Frequently Asked Questions
Q. "How does the 5150 ballcock work?"
A. The 5150 operates in much the same way any compound lever ballcock does, except that there is no refill tube. The refilling of the bowl is done through the diverter valve. The vacuum breaker on the ballcock is an open atmospheric vent. The hard rubber ball which seats on a neoprene washer in the vent is NOT a check valve, nor does its function have anything to do with venting. Its ONLY purpose is to prevent water from spilling through the vent opening when pressure is on an open ballcock. This vent will relieve any vacuum condition on supply lines without any back siphonage. The water control volume is located beside the plunger. Closing the knurled head puts back pressure on the plunger and reduces the rate of water flow through the ballcock.
Q. "Do you offer a replacement ballcock/fill valve for the Case 57 ballcock?"
A. We are sorry to report, no replacement fill valve (ballcock) is available for the Case 57 Ballcock. It is a very rare fill valve made for a very short period of time for the Case 1000, Case 1100 and Case 3000 one piece toilets. Most Case model numbers 1000, 1100, and 3000 one piece toilets use the Case 5150 ballcock. However, the Case 5150 will not replace the Case 57 ballcock. The particular models of toilets using the Case 57 were made with a different inside tank configuration designed specifically for the Case 57 ballcock. You can view a side by side comparison of the Case 57 and Case 5150.
Q. "How can I determine if my Case 1000 toilet has a model #57 fill valve (ballcock)?"
A. You will need to carefully lift the tank lid off and look inside at the fill valve. The Case 57 Ballcock has large raised letters and numbers molded into the brass valve body just below the volume control nut as shown in this close-up view of the Case 57 ballcock.
Q. "The cost for repair parts for these toilets seems a little expensive, compared to parts for most other toilets. Why is this, and can I use other parts instead?"
A. The Case Toilet Company has been out of existence for a number of decades, and their parts are rare and difficult to find. In relation to the huge number of toilets installed around the world, there are relatively few Case toilets still in use. This makes the need for their parts less common, and so manufacturing them is more costly. However, for the most part, only parts made specifically for Case toilets will work. Click here for hard-to-find Case toilet repair parts.
Q. "The part you have pictured doesn't look like the part in my toilet, but you say it's the same thing. Will this part work for me?"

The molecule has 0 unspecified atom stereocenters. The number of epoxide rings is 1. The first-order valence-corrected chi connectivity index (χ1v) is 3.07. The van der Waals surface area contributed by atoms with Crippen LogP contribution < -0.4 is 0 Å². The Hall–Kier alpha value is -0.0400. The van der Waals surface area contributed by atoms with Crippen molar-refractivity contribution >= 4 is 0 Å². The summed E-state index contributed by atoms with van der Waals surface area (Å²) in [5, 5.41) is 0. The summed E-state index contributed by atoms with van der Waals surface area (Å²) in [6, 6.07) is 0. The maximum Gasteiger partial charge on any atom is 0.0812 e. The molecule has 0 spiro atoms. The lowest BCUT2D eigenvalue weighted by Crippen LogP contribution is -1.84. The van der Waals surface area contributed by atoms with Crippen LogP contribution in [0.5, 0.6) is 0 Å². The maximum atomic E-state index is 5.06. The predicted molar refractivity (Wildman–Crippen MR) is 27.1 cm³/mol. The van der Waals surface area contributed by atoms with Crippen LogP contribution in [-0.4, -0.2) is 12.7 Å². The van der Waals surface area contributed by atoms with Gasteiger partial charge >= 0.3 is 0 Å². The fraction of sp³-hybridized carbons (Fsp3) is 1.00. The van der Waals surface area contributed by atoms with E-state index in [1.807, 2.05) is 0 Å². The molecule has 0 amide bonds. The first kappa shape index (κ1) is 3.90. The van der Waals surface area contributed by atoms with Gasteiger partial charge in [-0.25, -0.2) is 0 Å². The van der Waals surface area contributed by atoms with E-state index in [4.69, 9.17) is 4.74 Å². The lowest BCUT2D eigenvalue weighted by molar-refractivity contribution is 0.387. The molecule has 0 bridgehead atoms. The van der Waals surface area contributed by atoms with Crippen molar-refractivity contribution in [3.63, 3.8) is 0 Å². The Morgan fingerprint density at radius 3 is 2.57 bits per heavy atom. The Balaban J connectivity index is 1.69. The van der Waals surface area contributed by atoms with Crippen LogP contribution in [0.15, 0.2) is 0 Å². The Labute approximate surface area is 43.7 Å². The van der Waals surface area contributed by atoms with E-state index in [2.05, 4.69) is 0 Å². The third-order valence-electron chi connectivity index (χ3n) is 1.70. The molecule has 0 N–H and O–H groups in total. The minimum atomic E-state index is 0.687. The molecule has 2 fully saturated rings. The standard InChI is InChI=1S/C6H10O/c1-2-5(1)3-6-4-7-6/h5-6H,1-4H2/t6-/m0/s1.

A. Maybe. Because Case toilets were discontinued so long ago, it is extremely difficult to find parts for these toilets. In addition, over the years Case (and eventually Briggs when they purchased Case) updated or changed parts to make them more efficient or keep up with manufacturing demands. This means that an older Case toilet may use a slightly different version of a particular valve than a newer Case toilet. The replacement valves we offer are the most recent version of the part (since we can't get older versions), and so the repair parts we offer are intended for these valves. They may work for older valves or they may not, but we cannot be certain a specific part will work for your situation. We encourage you to review our return policy and then stay positive and embrace the adventure of owning a toilet that was discontinued generations ago.
Q. "What is the best way to replace my tank ball?"
A. Generally, with most toilets: First, turn off the water supply and flush the toilet. The tank ball will most likely be deteriorating and you will get your hands dirty. Or, you may wish to use some latex gloves. Reach in and with one hand lift the wire attached to the tank ball. With your other hand unscrew the tank ball from the lift wire. In some cases, depending on age of product and water conditions, the lift wire may be corroded and break as you try to unscrew the tank ball. Replace the lift wire if necessary. Replace the tank ball with an identical size tank ball. Screw the new tank ball onto the lift wire. Be careful of older brass parts inside your toilet so as not to break or damage them and cause you more problems. Now turn the water back on and allow the tank to fill up. The water fill valve should not leak once the tank is filled (be going on and off in cycles). If it does, then we recommend some food coloring be put into your tank. This can help diagnose the problem. The colored water should not be going into the bowl (unless you flush the toilet of course). If the food color does go into the bowl, then possibly the tank ball is not the correct one or the surface where the tank ball sits has eroded (feel below where the tank ball touches the seat of the flush valve and see if you can feel erosion or possibly a small groove). Also check to make sure the lift wires are not bent and allow the ball to lift and drop easily and centered onto the flush valve seat.
Q. "I installed a new fill valve and it will not shut off completely. The water has reached the float, and the float appears to close the valve. How come the fill valve continues to run?"
A. 1) It could be there may be dirt or debris between the plunger and the seat or in the incoming line of the valve. It is best to turn your water off, remove the plunger from the fill valve. Turn the water back on for a few minutes to flush any dirt or debris out of the valve and the water line. During this process, you may want to cover the fill valve with your hand or a cup to prevent water from spraying you or your ceiling.
2) It may be the float needs to be adjusted. Do not bend the float rod. Adjust the plunger fulcrum arm. To lower the water level, place a screw driver under the middle of cross lever and above the support of the float rod and press firmly on the float rod next to the fulcrum.